IDEAS home Printed from https://ideas.repec.org/p/eab/tradew/23640.html
   My bibliography  Save this paper

Regional Borders and Trade in Asia

Author

Listed:
  • Woong Lee

    (KIEP - Korea Institute for International Economic Policy)

  • Chankwon Bae

Abstract

This paper investigates the effect of regional borders on trade in Asia. The regional borders define the three regions of Asia : South, Southeast, and East Asia. Regional trade indicates the flows of trade within a region, whereas regional border trade means trade across regions. A gravity model is augmented with the region dummies to estimate the regional border effects that capture any and all time-invariant factors promoting or impeding regional trade. The main finding is that regional border effects are asymmetric on the three regions in Asia. There is a large and significant regional border effect on South Asia, small on Southeast Asia, and negligibly negative on East Asia. The significant and positive regional border effect in South Asia suggests that countries share intrinsic factors facilitating trade between the countries in this region. Although the regional border effect of Southeast Asia is positive, its magnitude shows little difference between its regional trade and regional border trade. Finally, the estimate on East Asia presents a completely different picture from the actual data. It implies that there exist some factors leading to active regional border trade between East Asia and other Asian regions.

Suggested Citation

  • Woong Lee & Chankwon Bae, 2013. "Regional Borders and Trade in Asia," Trade Working Papers 23640, East Asian Bureau of Economic Research.
  • Handle: RePEc:eab:tradew:23640
    as

    Download full text from publisher

    File URL: http://www.eaber.org/node/23640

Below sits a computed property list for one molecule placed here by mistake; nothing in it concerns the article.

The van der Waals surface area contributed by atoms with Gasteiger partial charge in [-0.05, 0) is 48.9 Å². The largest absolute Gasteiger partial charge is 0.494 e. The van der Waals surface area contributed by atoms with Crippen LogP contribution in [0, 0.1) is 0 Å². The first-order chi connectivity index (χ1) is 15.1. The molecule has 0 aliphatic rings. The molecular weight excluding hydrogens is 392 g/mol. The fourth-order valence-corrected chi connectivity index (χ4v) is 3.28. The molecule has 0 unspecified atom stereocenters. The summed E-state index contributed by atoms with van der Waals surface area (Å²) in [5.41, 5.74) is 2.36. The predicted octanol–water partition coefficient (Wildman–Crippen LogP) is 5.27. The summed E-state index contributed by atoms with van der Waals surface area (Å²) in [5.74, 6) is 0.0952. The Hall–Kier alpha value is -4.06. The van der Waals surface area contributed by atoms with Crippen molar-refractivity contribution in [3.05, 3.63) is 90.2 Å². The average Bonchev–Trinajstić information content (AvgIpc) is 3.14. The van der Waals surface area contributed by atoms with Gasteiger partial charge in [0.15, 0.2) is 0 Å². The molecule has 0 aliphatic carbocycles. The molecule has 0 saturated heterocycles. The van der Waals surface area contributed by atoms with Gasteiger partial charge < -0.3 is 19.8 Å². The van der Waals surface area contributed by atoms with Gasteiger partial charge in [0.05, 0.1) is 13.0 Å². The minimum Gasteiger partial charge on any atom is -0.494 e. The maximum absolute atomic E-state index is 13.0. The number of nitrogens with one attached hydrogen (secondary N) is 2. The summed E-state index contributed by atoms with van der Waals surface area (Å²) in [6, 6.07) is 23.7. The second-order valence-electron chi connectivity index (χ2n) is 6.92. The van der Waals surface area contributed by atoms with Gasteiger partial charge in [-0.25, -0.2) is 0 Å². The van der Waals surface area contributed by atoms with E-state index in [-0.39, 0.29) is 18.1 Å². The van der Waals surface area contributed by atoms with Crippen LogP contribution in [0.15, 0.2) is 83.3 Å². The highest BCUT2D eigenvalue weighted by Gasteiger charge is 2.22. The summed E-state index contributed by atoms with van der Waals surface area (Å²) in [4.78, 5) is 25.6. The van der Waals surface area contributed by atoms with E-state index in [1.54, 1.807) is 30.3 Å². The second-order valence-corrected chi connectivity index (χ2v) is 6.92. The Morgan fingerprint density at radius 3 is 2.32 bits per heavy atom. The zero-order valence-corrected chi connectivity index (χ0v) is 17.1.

Download Restriction: no

    Other versions of this item:

    More about this item

    Keywords

    Border Effect; Regional Borders; Natural Trading Partners; the gravity model;

    JEL classification:

    • F13 - International Economics - - Trade - - - Trade Policy; International Trade Organizations
    • F14 - International Economics - - Trade - - - Empirical Studies of Trade
    • F15 - International Economics - - Trade - - - Economic Integration

    NEP fields

    This paper has been announced in the following NEP Reports:

    Statistics

    Access and download statistics

    Corrections

    All material on this site has been provided by the respective publishers and authors. You can help correct errors and omissions. When requesting a correction, please mention this item's handle: RePEc:eab:tradew:23640. See general information about how to correct material in RePEc.

    For technical questions regarding this item, or to correct its authors, title, abstract, bibliographic or download information, contact: (Shiro Armstrong). General contact details of provider: http://edirc.repec.org/data/eaberau.html .

    If you have authored this item and are not yet registered with RePEc, we encourage you to do it here. This allows to link your profile to this item. It also allows you to accept potential citations to this item that we are uncertain about.

    We have no references for this item. You can help adding them by using this form .

    If you know of missing items citing this one, you can help us creating those links by adding the relevant references in the same way as above, for each refering item. If you are a registered author of this item, you may also want to check the "citations" tab in your RePEc Author Service profile, as there may be some citations waiting for confirmation.

    Please note that corrections may take a couple of weeks to filter through the various RePEc services.

    IDEAS is a RePEc service hosted by the Research Division of the Federal Reserve Bank of St. Louis . RePEc uses bibliographic data supplied by the respective publishers.